Monday, September 22, 2008
September 19, 2008
BOSTON—One of two European patients, who developed a potentially deadly brain infection after taking the multiple sclerosis drug Tysabri, is deteriorating and likely to suffer brain damage, according to a researcher involved in their care.
The other patient diagnosed with the infection in July is recovering, the researcher said Friday.
The drug, made by Biogen Idec Inc and Elan Corp , was temporarily withdrawn from the market in 2005 after being linked with three cases of an often lethal infection known as progressive multifocal leukoencephalopathy, or PML.
Due to its advantages over older MS treatments and patient willingness to take on the risks, Tysabri was reintroduced with stricter warnings in 2006. No new cases were reported until the end of July, when Biogen announced that two patients had developed the infection.
Biogen said on Friday that no further new PML cases have been confirmed and its shares closed up 6 percent. Elan shares closed up more than 1 percent.
Dr. Ralf Gold of Ruhr University Bochum, Germany, said in an interview that a German patient, hospitalized near the town of Freiburg, is close to a coma and being fed through tubes, though he is breathing on his own.
The other patient, a 37-year-old Swede, is in a rehabilitation center near Stockholm and suffering only from mild weakness on one side of his body.
Gold said the 52-year-old German patient was not diagnosed until at least three months after developing the disease, whereas the Swedish patient's condition was identified in less than a month. As a result, the German patient had a higher level of the virus in his brain.
The two were treated through plasmapheresis, a procedure in which a patient's blood is removed, cleared of the drug, and replaced.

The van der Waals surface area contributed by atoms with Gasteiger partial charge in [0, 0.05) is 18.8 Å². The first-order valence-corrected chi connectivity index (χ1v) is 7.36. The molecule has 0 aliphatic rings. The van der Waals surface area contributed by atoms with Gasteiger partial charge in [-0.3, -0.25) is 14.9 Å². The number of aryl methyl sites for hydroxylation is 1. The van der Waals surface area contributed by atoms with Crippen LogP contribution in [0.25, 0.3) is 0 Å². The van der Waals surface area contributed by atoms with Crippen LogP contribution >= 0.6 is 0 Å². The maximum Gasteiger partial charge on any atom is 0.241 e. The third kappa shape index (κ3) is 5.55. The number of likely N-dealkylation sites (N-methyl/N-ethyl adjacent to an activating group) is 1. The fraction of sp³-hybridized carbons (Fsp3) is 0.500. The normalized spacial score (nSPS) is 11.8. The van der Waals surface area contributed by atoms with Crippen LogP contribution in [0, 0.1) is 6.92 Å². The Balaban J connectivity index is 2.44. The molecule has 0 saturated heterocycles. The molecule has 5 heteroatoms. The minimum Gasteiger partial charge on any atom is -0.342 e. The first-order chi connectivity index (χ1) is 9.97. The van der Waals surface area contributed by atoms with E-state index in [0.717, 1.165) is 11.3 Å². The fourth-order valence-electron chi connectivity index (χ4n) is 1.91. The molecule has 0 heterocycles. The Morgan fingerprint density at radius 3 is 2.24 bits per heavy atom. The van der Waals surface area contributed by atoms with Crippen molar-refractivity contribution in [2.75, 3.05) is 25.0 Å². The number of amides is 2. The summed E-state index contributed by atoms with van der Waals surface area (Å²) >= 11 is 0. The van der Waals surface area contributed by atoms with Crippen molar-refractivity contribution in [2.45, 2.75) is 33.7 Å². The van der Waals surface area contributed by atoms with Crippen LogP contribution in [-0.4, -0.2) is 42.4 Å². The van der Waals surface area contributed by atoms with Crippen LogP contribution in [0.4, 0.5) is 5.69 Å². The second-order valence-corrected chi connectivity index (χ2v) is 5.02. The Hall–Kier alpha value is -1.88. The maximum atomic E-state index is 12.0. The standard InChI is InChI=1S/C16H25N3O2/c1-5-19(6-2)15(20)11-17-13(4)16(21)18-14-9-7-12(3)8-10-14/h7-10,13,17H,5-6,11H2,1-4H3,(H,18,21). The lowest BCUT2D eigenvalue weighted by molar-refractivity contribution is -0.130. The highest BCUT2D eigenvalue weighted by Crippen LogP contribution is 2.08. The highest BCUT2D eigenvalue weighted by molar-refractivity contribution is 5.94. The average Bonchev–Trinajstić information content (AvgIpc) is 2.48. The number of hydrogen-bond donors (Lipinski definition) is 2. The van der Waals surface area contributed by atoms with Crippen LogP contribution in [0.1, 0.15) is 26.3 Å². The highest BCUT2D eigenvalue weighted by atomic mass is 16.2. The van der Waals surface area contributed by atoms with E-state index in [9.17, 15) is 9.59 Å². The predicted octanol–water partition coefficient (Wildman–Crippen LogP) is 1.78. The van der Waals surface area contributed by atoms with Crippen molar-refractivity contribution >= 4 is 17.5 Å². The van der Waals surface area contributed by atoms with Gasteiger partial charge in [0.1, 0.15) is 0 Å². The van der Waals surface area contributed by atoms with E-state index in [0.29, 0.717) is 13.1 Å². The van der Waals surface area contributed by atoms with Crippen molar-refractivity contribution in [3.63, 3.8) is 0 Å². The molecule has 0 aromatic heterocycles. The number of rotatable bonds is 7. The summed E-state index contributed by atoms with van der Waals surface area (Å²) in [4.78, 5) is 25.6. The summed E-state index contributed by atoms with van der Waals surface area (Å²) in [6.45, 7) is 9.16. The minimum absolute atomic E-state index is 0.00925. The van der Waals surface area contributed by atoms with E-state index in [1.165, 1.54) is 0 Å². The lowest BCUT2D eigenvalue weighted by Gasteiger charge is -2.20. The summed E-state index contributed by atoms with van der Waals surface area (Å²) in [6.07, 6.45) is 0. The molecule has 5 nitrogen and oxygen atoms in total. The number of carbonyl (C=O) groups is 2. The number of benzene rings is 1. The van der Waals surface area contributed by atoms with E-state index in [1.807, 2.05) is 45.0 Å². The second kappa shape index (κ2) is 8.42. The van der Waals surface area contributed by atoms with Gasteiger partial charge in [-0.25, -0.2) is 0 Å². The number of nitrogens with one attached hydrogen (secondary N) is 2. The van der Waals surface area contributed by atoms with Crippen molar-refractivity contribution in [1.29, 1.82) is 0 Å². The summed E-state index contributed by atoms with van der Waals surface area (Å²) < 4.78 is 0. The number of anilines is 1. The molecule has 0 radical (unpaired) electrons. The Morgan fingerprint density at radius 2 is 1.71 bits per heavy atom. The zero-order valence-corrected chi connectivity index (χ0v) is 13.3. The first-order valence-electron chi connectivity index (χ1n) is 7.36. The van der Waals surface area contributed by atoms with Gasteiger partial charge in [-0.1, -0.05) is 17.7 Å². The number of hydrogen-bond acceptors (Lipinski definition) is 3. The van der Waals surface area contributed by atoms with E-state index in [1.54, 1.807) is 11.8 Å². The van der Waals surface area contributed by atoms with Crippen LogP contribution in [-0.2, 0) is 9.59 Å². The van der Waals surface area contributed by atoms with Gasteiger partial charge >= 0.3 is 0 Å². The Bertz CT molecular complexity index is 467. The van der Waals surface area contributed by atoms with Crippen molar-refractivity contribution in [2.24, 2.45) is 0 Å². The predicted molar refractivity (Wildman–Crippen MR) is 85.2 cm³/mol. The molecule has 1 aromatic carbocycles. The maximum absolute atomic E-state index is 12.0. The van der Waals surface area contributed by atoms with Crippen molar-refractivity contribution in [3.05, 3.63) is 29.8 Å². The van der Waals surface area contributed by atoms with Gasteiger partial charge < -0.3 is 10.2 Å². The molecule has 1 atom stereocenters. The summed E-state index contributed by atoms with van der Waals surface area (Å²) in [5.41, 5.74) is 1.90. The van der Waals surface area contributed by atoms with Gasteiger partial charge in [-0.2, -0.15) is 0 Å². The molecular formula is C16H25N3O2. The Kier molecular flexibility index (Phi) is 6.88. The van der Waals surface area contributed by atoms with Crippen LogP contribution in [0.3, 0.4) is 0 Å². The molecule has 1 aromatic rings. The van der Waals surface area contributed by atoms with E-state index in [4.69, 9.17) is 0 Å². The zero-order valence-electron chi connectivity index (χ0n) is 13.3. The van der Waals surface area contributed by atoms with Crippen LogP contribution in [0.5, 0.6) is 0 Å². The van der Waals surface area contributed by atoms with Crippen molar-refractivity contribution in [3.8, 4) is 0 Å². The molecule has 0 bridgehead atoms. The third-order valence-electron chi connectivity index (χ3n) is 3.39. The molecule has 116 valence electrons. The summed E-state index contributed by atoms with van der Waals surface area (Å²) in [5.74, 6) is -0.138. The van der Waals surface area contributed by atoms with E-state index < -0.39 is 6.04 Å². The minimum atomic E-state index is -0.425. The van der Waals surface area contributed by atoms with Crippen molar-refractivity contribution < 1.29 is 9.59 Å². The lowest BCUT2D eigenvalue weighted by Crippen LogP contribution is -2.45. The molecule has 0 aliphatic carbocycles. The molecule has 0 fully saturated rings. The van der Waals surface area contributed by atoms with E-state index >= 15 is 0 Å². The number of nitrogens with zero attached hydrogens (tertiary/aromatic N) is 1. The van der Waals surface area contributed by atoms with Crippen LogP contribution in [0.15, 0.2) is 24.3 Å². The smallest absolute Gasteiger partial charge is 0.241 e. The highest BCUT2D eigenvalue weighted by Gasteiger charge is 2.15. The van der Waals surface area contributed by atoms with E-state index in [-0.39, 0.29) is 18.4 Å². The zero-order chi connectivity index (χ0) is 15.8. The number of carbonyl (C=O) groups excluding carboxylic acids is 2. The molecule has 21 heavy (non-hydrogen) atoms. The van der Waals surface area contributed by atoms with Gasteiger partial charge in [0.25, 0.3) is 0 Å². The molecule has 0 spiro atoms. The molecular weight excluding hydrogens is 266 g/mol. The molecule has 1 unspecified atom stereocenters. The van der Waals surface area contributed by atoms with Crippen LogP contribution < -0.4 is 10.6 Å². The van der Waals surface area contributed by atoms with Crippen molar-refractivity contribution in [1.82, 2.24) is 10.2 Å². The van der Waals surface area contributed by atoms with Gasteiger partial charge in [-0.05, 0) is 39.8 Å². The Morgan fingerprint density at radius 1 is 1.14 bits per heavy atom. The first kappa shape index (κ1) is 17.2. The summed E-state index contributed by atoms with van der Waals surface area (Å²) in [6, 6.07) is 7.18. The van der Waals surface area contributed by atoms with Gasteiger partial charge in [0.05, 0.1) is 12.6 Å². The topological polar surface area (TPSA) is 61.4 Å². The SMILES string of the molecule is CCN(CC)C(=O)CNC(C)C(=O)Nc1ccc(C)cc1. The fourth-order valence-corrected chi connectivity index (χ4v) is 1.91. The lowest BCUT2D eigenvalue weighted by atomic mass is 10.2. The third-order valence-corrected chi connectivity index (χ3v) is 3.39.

Gold presented an update on the two cases at the World Congress on Treatment and Research in Multiple Sclerosis in Montreal.
Investors have been watching the patients' progress to see whether PML can be reversed. They are also watching to see how many cases of the infection develop among patients taking the drug, which is considered a critically important growth driver for both companies.
Tysabri had second-quarter sales of $200 million, but its fortunes have been inextricably linked to PML concerns.
"The drug's strong efficacy profile should keep it as a preferred agent, in our opinion," Leerink Swann analyst William Tanner wrote in a research note.
In a report ahead of Gold's update, Geoff Porges, an analyst at Sanford Bernstein, said that if the disease becomes manageable through plasmapheresis then the impact of these cases will be blunted.
He said experts interviewed at the meeting have confirmed that in Europe and North America there are a number of patients with suspected PML whose physicians discontinued Tysabri use.
"We believe it is incumbent on Biogen to disclose this information to physicians in order for them to fully evaluate and disclose the risks associated with the product," he said.
Biogen spokeswoman Naomi Aoki said, "We have disclosed the only two cases of diagnosed PML that we have seen so far."
Gold added that while certain databases pick up cases in which a doctor suspects PML and discontinues Tysabri, the cases have not been confirmed either through an MRI or any other scientific measures.
Gold said the virus appears to be leaving the German patient's brain, but he is suffering from brain damage brought about by a condition known as immune reconstitution inflammatory syndrome, or IRIS. This occurs when the immune system, in eliminating an infection, produces an excessive inflammatory response that can worsen symptoms.
It is most likely the patient will be permanently brain damaged, Gold said. The only question is by how much.
The patient was started on a course of corticosteroids on Friday, the standard treatment for IRIS.
It typically becomes clear within a few days whether such a treatment is likely to work, Gold said. In the meantime, the patient is in a critical condition but not in intensive care.
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